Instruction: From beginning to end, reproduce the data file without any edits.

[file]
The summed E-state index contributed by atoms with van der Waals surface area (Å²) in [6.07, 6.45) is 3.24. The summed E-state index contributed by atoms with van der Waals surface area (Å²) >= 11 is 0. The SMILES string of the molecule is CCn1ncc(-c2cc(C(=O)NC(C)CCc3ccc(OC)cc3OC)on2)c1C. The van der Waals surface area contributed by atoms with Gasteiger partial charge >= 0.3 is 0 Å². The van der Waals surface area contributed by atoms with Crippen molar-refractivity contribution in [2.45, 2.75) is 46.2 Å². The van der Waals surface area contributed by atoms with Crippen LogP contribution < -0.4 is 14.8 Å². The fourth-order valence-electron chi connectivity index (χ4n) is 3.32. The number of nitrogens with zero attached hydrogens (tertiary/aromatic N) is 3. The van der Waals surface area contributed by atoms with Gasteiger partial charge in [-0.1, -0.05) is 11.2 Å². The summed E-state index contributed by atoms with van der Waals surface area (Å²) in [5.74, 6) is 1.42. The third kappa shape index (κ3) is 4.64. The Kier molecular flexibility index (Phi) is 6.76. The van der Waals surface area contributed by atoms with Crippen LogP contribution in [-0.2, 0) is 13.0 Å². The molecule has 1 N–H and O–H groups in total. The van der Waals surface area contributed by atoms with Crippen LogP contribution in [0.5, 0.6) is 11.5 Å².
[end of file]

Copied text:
The summed E-state index contributed by atoms with van der Waals surface area (Å²) in [6.07, 6.45) is 3.24. The summed E-state index contributed by atoms with van der Waals surface area (Å²) >= 11 is 0. The SMILES string of the molecule is CCn1ncc(-c2cc(C(=O)NC(C)CCc3ccc(OC)cc3OC)on2)c1C. The van der Waals surface area contributed by atoms with Gasteiger partial charge >= 0.3 is 0 Å². The van der Waals surface area contributed by atoms with Crippen molar-refractivity contribution in [2.45, 2.75) is 46.2 Å². The van der Waals surface area contributed by atoms with Crippen LogP contribution < -0.4 is 14.8 Å². The fourth-order valence-electron chi connectivity index (χ4n) is 3.32. The number of nitrogens with zero attached hydrogens (tertiary/aromatic N) is 3. The van der Waals surface area contributed by atoms with Gasteiger partial charge in [-0.1, -0.05) is 11.2 Å². The summed E-state index contributed by atoms with van der Waals surface area (Å²) in [5.74, 6) is 1.42. The third kappa shape index (κ3) is 4.64. The Kier molecular flexibility index (Phi) is 6.76. The van der Waals surface area contributed by atoms with Crippen LogP contribution in [-0.2, 0) is 13.0 Å². The molecule has 1 N–H and O–H groups in total. The van der Waals surface area contributed by atoms with Crippen LogP contribution in [0.5, 0.6) is 11.5 Å².